Crucial Conversations QA

How to Solicit and Receive Feedback You Might Not Want to Hear

Dear Justin,

My church says they need the members to help with various responsibilities, so I volunteer often. But when I do, I’m told to focus on my family. Or people tell me they’re worried I’ll get burned out. They’ve also suggested my excitement is “a little over the top.” Other times, when I offer ideas for how I can help, they put me off. So I back off. But they continue to ask the congregation for help, so then I try to jump back in and help only to get the same comments. I am starting to think it’s me. Perhaps I am too much. Maybe there is a better way for me to handle things. I try to be polite, even when I’m put off. I want to see my church flourish, so I want to improve this relationship. Any ideas?

Signed,
Frustrated Volunteer

Dear Frustrated Volunteer,

Let me start by saying I commend your intent. Anyone who is willing to take their personal time to volunteer to help a community organization is awesome. I also commend your desire to be more self-aware and to identify ways to improve yourself. Most of us know we need feedback, few of us actively seek it.

Your experience sheds some light on a topic we don’t address enough when it comes to crucial conversations—receiving (and even soliciting) potentially tough messages from others. Most of us can think of a tough message we’d like to deliver, but we are often reluctant to invite feedback that might be tough to hear.

I want to talk about what you can learn from what’s already happened, and then I’ll share some tips for next steps.

Get to The Facts Behind It All

When people share tough feedback, they commonly share opinions, conclusions, and feelings. Their feedback doesn’t come out as facts. This happens because they’re often emotional about the topic. So, try to get to the facts of what others are saying. When they say that you’re “a little over the top,” what could they mean by that? What are some things you might have said or done that led them to this conclusion? If you can get to the facts behind their conclusions, you’ll get closer to identifying the behaviors in yourself that you can analyze and consider.

Confront the Truth About Your Contribution

Once you get to the facts, try to see the truth behind them. This is where self-awareness questions come into play. Ask yourself, “What role might I have played in this situation?” Or, “What have I done that may have helped others form these conclusions about me?”

I don’t share these tips so that you’ll blame yourself for what has happened up to this point. But the best way to begin improving any relationship is to consider your contribution to it. Bring your best self to the situation, and others are more likely to do the same. Here are some ideas for next steps.

State Your Path—Be Clear and Candid

Prepare to hold a conversation with the right person at the church by using this outline: Facts, Story, Ask.

Facts: Share what you have seen, heard, or noticed that’s causing you concern. Example: “I’ve noticed the last two or three times I’ve volunteered, I’ve been encouraged not to. One time someone said that I should spend more time with my family, on another occasion I was told that my style was ‘over the top.’”

Story: Explain why the facts matter to you. Example: “I really want to be helpful, but I’m starting to wonder if there is something about my approach or style that makes others prefer I didn’t help. I’m not sure what it is, but the pattern makes me concerned I am doing something that I don’t see.”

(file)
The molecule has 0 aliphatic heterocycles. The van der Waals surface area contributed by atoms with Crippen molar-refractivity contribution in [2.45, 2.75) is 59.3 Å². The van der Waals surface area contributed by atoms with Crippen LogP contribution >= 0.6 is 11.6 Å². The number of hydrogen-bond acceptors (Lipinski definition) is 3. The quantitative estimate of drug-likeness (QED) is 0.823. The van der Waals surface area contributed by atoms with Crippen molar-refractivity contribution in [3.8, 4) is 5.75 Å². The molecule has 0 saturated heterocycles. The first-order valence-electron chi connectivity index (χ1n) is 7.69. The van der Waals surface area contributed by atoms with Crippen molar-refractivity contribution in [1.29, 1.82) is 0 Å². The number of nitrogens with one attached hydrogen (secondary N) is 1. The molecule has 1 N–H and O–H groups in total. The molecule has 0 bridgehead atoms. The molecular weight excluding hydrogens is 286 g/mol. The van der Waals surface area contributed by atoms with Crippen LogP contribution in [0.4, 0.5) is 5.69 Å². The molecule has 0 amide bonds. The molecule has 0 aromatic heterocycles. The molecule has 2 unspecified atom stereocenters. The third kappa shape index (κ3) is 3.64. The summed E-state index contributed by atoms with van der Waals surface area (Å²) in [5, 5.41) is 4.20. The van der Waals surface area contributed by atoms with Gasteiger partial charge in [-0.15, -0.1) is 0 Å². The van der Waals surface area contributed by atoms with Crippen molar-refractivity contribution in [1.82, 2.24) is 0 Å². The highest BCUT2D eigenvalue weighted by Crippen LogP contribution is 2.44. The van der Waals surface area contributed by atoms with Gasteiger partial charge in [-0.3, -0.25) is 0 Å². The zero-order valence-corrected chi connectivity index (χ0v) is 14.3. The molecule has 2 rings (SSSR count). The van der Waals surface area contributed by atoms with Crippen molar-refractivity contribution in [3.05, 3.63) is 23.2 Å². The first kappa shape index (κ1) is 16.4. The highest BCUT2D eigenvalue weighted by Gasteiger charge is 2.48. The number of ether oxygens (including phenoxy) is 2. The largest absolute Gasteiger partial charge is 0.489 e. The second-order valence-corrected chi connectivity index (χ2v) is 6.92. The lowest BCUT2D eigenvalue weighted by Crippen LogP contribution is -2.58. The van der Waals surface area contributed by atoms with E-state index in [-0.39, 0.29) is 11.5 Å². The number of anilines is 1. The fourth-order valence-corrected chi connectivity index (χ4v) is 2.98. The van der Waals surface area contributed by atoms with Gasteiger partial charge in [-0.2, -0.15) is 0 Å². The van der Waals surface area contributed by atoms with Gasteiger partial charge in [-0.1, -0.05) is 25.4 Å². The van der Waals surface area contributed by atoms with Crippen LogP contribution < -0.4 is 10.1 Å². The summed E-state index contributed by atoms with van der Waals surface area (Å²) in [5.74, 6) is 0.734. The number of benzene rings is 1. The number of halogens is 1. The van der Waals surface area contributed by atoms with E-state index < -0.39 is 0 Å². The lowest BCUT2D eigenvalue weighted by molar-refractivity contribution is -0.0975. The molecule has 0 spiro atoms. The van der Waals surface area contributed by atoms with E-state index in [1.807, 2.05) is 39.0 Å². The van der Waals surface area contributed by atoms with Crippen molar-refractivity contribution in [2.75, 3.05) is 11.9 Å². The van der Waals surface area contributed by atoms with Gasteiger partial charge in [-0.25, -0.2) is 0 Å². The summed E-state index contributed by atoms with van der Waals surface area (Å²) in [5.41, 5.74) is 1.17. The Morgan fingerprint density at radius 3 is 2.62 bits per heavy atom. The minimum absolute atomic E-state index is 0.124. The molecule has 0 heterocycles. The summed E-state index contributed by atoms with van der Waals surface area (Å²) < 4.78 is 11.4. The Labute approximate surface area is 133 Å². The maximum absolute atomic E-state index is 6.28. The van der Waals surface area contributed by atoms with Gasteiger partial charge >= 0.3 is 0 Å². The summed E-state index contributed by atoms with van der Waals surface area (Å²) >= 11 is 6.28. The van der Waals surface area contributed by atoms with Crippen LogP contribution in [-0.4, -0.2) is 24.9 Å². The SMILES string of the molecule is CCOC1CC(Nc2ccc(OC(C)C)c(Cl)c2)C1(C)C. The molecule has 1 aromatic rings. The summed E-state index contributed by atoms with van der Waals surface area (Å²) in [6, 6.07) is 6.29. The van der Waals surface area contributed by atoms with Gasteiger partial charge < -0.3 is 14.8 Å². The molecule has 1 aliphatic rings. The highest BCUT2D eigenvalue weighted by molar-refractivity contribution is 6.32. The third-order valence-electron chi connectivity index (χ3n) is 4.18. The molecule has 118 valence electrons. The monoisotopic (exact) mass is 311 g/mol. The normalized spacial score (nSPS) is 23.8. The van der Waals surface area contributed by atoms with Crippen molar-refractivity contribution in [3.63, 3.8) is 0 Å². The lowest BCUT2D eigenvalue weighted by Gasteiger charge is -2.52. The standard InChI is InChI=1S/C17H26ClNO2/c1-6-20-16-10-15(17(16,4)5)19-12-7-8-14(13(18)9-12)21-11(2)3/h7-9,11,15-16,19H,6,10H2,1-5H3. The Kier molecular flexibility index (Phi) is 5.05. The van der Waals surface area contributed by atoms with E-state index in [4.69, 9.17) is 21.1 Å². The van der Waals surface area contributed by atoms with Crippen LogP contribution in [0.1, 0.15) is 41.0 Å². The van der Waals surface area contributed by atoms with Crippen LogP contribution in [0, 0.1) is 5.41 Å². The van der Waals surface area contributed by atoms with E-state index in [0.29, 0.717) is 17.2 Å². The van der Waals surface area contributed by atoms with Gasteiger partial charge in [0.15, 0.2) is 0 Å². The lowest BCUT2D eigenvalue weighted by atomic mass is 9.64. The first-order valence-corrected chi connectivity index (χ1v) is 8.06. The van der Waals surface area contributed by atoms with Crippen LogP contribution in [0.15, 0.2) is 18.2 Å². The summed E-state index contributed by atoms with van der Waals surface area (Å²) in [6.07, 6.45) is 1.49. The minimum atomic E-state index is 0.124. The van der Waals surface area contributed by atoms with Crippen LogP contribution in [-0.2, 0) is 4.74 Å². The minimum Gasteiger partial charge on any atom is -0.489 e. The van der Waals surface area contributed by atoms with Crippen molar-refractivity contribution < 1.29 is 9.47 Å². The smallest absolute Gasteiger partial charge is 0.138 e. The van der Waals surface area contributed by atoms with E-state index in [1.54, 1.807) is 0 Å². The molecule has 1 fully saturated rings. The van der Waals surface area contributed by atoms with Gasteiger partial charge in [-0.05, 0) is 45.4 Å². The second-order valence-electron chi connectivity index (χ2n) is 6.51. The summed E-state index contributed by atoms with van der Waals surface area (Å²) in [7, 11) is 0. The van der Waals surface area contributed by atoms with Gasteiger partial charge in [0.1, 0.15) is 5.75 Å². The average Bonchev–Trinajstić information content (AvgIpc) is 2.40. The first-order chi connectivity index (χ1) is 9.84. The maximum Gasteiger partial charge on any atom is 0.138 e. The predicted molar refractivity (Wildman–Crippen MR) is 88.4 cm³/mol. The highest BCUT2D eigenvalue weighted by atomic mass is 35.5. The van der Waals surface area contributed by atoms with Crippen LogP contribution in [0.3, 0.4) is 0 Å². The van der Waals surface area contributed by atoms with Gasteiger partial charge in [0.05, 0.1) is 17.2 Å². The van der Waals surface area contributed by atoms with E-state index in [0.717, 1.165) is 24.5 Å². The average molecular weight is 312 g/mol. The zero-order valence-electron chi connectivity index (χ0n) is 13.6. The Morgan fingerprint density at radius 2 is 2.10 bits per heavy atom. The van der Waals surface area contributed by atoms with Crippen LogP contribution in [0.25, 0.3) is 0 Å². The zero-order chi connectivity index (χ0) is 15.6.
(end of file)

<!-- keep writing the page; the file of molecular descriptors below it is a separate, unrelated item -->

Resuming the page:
Ask: Invite the other person’s view. Example: “Can you help me understand how you see me and my contribution? I would like to know your honest opinion of why this might be happening.”

Listen Well and Don’t be Afraid to Prime

After you have opened with the facts, your story, and an inviting question, your job is to listen. Try to understand the other person’s view. Don’t be surprised if they are still hesitant to be honest. Many people are when they have something tough to share, because they worry their honesty will trigger defensiveness. If they seem reluctant, you might need to use the “prime” approach.

When trying to get someone to open up and they seem hesitant, you can prime the pump, so to speak, by bringing the concern into the open. You put a little “water” in to get more “water” out. You share what you think the concern is to convey your willingness to talk about it. But, use this skill WITH CARE. If you guess wrong, you could send the message you were never listening at all.

I remember a time when I was trying to get my wife to open up about a concern. She was shutting down and not talking much and I knew she was bugged—but I had no clue why. So, I took a shot in the dark without much evidence and said, “Um, Christina, are you frustrated that I didn’t take out the trash? Is that why you are not opening up to me?” Her silence then didn’t turn to open dialogue, it turned to further frustration. Not only did I fail to address her concern, I gave her another one to stew on. I used prime as a tactic to shortcut real listening with pure intent, and it backfired.

That said, if you’re thoughtful about it and you’re trying to truly understand, priming the pump can surface topics that have been hidden for a long time.

Your intention for trying to help the church is the most important element here, in my opinion. Because your heart is in the right place, I think you’ll deliver the conversation really well. My friend Emily often says this: Crucial conversations really come down to two elements: 1) having positive intentions and 2) making those positive intentions clear.

Good luck my friend,
Justin

Want to master these crucial skills? Attend one of our public training workshops in a city near you. Learn more at www.vitalsmarts.com/events.